People v. Hall, Docket No. 3902

CourtCourt of Appeal of Michigan (US)
Writing for the CourtHOLBROOK; LEVIN
Citation19 Mich.App. 95,172 N.W.2d 473
PartiesPEOPLE of the State of Michigan, Plaintiff-Appellee, v. Goerge N. HALL, Defendant-Appellant
Docket NumberNo. 1,Docket No. 3902,1
Decision Date28 August 1969

Page 473

172 N.W.2d 473
19 Mich.App. 95
PEOPLE of the State of Michigan, Plaintiff-Appellee,
Goerge N. HALL, Defendant-Appellant.
Docket No. 3902.
Court of Appeals of Michigan, Division No. 1.
Aug. 28, 1969.
Released for Publication Dec. 12, 1969.

[19 Mich.App. 97]

Page 474

Clifford F. Patterson, Detroit, for defendant-appellant.

Frank J. Kelley, Atty. Gen., Robert A. Derengoski, Sol. Gen., Lansing, William L. Cahalan, Pros. Atty., Samuel J. Torina, Chief Appellate Lawyer, Barbara K. Hackeet, Asst. Pros. Atty., Wayne County, Detroit, for plaintiff-appellee.

Before LEVIN, P.J., and HOLBROOK and BEER, * JJ.


The defendant was convicted of robbery armed. 1 At the trial there was introduced in evidence over defendant's objection a loaded hand [19 Mich.App. 98] gun found on defendant when he was arrested 2 days after the crime was allegedly committed. The victim was asked whether he had a good look at the gun, to which he replied that 'I didn't look too straight at it.' When asked the color, he testified, 'It was blue steel, I think it was. I don't know for sure.' 2 He later testified that it was black. The victim was then asked whether it was a revolver, to which he replied that, 'I couldn't tell you for sure. All I knew was that it was a gun.'

The victim testified that the gun used by the defendant in holding him up was fired into the ground as a warning. An officer of the police scientific laboratory, who examined the gun found on the defendant a few days after the defendant's arrest, testified that he did not examine it to determine whether it had been fired.

Although the evidence did not establish that the gun found on the defendant at the time of his arrest was the gun used in committing the crime, it is a well-established rule that where weapons or tools were used to commit a crime, weapons or tools that might have been used to commit the crime found in the accused's possession at the time of arrest may be introduced without proof that they were the very weapons or tools in fact so used. 3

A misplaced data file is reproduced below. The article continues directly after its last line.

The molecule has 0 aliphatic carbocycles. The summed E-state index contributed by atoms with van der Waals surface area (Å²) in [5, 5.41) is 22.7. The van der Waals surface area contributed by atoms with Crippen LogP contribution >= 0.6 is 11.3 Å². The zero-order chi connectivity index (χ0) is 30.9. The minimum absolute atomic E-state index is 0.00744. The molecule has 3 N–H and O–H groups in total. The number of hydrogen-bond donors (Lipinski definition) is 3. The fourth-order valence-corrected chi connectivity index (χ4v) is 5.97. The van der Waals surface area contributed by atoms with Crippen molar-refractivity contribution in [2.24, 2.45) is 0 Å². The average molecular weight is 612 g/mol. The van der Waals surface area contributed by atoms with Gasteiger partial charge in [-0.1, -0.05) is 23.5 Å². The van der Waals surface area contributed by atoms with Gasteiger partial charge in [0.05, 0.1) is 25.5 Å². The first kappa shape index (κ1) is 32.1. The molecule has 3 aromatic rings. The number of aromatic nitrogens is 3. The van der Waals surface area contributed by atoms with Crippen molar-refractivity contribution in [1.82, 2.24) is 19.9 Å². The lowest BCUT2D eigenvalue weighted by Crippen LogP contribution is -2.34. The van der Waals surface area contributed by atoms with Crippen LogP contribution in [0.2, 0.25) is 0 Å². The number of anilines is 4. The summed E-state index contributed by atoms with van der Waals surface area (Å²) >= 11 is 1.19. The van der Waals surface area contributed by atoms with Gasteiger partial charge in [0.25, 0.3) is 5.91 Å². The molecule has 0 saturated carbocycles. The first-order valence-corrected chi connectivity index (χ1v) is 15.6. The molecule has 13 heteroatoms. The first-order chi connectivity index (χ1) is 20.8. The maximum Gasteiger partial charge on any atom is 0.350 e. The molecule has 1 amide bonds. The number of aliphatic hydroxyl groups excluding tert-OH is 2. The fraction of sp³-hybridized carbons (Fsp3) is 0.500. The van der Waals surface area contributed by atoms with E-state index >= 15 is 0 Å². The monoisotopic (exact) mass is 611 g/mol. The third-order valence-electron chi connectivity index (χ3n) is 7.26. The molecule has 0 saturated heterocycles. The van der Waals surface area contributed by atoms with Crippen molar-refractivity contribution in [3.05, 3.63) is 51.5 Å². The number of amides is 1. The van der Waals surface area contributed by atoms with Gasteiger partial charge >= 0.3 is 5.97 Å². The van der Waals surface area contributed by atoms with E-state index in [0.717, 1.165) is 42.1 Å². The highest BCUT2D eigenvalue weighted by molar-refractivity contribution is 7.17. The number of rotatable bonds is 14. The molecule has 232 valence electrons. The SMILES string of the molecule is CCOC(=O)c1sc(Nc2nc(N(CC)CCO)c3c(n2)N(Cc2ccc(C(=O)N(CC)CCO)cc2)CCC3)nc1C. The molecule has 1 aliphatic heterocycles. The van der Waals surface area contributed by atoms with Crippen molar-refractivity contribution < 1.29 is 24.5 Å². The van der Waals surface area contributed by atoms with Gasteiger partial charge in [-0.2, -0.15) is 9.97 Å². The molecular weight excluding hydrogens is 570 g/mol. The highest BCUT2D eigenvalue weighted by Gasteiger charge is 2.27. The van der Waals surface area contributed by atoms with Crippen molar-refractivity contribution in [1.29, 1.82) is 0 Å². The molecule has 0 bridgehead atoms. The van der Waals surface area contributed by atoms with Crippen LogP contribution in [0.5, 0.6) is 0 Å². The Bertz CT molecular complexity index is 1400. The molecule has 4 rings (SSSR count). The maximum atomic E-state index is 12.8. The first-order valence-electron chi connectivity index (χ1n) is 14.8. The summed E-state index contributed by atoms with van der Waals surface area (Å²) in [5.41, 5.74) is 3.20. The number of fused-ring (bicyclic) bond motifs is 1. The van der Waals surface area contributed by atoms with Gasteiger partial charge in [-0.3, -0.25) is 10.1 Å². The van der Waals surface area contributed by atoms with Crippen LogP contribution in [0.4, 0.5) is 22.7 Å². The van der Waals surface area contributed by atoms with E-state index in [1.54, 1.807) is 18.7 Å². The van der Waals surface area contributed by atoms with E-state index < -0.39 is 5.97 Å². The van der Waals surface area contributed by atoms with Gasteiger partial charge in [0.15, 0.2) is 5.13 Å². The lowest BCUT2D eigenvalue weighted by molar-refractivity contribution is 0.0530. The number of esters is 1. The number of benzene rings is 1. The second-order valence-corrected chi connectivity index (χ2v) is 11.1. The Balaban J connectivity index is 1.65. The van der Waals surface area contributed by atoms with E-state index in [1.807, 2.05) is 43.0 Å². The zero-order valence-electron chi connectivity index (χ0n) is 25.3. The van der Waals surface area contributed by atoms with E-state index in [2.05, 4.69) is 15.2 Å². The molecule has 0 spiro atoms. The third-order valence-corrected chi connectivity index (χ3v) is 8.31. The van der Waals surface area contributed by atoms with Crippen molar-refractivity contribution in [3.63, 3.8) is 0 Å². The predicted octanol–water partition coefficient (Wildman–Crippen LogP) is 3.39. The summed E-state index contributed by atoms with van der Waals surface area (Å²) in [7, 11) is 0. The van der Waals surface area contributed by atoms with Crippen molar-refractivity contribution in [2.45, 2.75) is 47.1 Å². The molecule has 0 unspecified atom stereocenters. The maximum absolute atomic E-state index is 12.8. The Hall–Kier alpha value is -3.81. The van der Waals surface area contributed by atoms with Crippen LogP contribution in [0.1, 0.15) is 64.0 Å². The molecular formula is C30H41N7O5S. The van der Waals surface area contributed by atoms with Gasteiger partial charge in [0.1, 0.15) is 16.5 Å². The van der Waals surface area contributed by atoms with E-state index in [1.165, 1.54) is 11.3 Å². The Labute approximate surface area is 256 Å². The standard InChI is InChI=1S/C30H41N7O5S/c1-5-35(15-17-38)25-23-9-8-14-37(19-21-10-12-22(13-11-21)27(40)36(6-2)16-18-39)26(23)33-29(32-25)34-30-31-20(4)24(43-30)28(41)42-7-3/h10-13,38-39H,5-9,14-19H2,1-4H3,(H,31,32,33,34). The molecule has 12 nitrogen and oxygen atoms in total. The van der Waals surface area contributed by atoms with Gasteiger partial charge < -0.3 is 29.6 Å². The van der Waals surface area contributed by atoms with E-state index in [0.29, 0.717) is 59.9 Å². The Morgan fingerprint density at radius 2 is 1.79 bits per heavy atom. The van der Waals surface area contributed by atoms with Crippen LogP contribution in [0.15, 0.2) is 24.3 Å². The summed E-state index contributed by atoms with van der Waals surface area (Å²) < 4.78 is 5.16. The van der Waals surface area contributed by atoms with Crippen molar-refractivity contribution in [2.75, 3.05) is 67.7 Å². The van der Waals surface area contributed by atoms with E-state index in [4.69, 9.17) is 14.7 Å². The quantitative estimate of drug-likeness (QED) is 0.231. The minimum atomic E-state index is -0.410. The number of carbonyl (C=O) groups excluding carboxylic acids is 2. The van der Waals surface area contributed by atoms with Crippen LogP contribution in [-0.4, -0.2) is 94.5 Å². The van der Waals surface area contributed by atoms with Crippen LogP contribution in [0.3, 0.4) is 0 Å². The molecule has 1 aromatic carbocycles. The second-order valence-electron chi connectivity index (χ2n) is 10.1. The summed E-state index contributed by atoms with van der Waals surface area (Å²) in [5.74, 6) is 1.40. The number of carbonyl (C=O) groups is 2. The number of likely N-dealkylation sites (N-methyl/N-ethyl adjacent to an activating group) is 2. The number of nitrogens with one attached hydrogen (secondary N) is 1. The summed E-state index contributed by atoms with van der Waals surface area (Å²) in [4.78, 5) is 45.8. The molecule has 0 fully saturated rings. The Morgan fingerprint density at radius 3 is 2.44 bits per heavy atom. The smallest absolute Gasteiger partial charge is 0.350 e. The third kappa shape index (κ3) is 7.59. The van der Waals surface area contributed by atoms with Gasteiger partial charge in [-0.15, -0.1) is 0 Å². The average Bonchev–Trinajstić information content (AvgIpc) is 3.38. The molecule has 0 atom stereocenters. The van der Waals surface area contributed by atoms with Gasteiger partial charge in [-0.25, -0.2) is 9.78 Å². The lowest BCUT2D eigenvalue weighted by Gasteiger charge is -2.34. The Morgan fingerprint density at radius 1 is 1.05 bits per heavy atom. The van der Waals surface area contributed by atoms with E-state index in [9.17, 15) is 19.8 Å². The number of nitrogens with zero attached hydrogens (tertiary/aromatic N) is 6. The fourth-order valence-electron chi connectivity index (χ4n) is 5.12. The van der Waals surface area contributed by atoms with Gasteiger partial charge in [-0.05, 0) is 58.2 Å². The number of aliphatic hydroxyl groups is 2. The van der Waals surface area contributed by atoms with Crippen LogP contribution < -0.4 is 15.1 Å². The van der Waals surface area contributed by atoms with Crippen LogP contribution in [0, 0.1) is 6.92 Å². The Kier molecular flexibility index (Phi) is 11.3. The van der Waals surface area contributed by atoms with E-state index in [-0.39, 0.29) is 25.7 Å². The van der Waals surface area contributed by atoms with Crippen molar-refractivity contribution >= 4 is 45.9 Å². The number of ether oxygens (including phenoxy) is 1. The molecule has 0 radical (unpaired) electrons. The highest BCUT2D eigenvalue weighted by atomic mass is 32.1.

The information charged that the crime was committed 'with a dangerous weapon, to-wit: A .25 cal. ASTRA blue steal automatic-pistol, serial #753425.' (Emphasis supplied) The serial number so stated was the serial number of the gun found on the defendant at the time of his arrest. The people were [19 Mich.App. 99] unable to prove that the gun found on the defendant was in fact the gun used in committing the crime.

Page 475

However, in our opinion, all the emphasized quoted words, other than the word 'pistol' are surplusage and may be ignored. 4

There was sufficient evidence to justify a jury verdict that the defendant was guilty of the crime charged beyond a reasonable doubt.

The trial court erred in failing to give the defendant specific credit against the sentence of 3 to 15 years in prison for the time he served in jail between the time of his arrest and the time of sentencing, as provided for in the applicable statute:

'Whenever any person is hereafter convicted of any crime within this state and has served any time in jail prior to sentencing because of being denied or unable to furnish bond for the offense of which he is convicted, the trial court in imposing sentence shall specifically grant credit against the sentence for such time served in jail prior to sentencing.' M.C.L.A. § 769.11b (Stat.Ann. 1969 Cum.Supp. § 28.1083(2)).

At the time of defendant's arrest he had escaped from the Detroit House of Correction where he was serving a State prison sentence. At the time of his arrest and at subsequent appearances before the court, bail was set at $5,000 with 2 sureties. Defendant did not furnish bail and he was detained in the Wayne county jail from the time of his arraignment on the warrant on September 10, 1966, through the date of trial, March 20, 1967, and the sentencing on April 5, 1967. The total period of his detention for which he claims credit is 207 days.

After oral argument in our Court the people furnished us with affidavits stating that the department[19 Mich.App. 100] of corrections has given the defendant credit for the 207 days served in the Wayne county jail against sentences still not fully served imposed upon the defendant following earlier convictions for other offenses. 5

In People v. Chattaway (1969), 18 Mich.App. ---, 171 N.W.2d 801, our Court observed that in Michigan, with exceptions not here relevant, a sentence may not be imposed to commence upon completion or expiration of another sentence (In re Carey (1964), 372 Mich. 378, 380, 126 N.W.2d 727). It was said that the sentence credit statute avoids unnecessary chilling of exercise of the right to trial by requiring adjustment of the sentence of one denied or unable to furnish bond so that he spends no longer in jail than one receiving the same sentence who is released on bail pending trial.